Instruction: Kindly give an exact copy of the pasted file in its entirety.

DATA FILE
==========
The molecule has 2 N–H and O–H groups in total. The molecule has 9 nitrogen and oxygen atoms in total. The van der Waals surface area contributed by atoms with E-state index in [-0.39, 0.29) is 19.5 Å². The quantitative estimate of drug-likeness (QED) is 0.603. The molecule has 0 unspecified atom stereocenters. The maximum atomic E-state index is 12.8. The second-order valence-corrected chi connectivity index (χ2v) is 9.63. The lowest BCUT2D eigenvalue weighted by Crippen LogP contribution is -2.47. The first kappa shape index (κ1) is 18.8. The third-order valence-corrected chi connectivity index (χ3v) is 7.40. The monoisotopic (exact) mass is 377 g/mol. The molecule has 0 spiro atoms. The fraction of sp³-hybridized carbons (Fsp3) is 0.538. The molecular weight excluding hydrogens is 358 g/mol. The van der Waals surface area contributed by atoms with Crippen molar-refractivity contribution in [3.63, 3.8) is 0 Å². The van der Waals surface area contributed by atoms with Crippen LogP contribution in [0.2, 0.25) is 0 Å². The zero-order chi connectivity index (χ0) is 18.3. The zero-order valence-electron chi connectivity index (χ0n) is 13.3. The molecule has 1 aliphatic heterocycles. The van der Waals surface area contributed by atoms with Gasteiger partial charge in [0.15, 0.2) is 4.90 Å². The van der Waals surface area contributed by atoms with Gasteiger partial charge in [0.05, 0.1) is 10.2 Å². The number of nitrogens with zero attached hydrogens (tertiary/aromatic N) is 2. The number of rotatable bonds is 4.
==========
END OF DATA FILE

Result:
The molecule has 2 N–H and O–H groups in total. The molecule has 9 nitrogen and oxygen atoms in total. The van der Waals surface area contributed by atoms with E-state index in [-0.39, 0.29) is 19.5 Å². The quantitative estimate of drug-likeness (QED) is 0.603. The molecule has 0 unspecified atom stereocenters. The maximum atomic E-state index is 12.8. The second-order valence-corrected chi connectivity index (χ2v) is 9.63. The lowest BCUT2D eigenvalue weighted by Crippen LogP contribution is -2.47. The first kappa shape index (κ1) is 18.8. The third-order valence-corrected chi connectivity index (χ3v) is 7.40. The monoisotopic (exact) mass is 377 g/mol. The molecule has 0 spiro atoms. The fraction of sp³-hybridized carbons (Fsp3) is 0.538. The molecular weight excluding hydrogens is 358 g/mol. The van der Waals surface area contributed by atoms with Crippen molar-refractivity contribution in [3.63, 3.8) is 0 Å². The van der Waals surface area contributed by atoms with Crippen LogP contribution in [0.2, 0.25) is 0 Å². The zero-order chi connectivity index (χ0) is 18.3. The zero-order valence-electron chi connectivity index (χ0n) is 13.3. The molecule has 1 aliphatic heterocycles. The van der Waals surface area contributed by atoms with Gasteiger partial charge in [0.15, 0.2) is 4.90 Å². The van der Waals surface area contributed by atoms with Gasteiger partial charge in [0.05, 0.1) is 10.2 Å². The number of nitrogens with zero attached hydrogens (tertiary/aromatic N) is 2. The number of rotatable bonds is 4.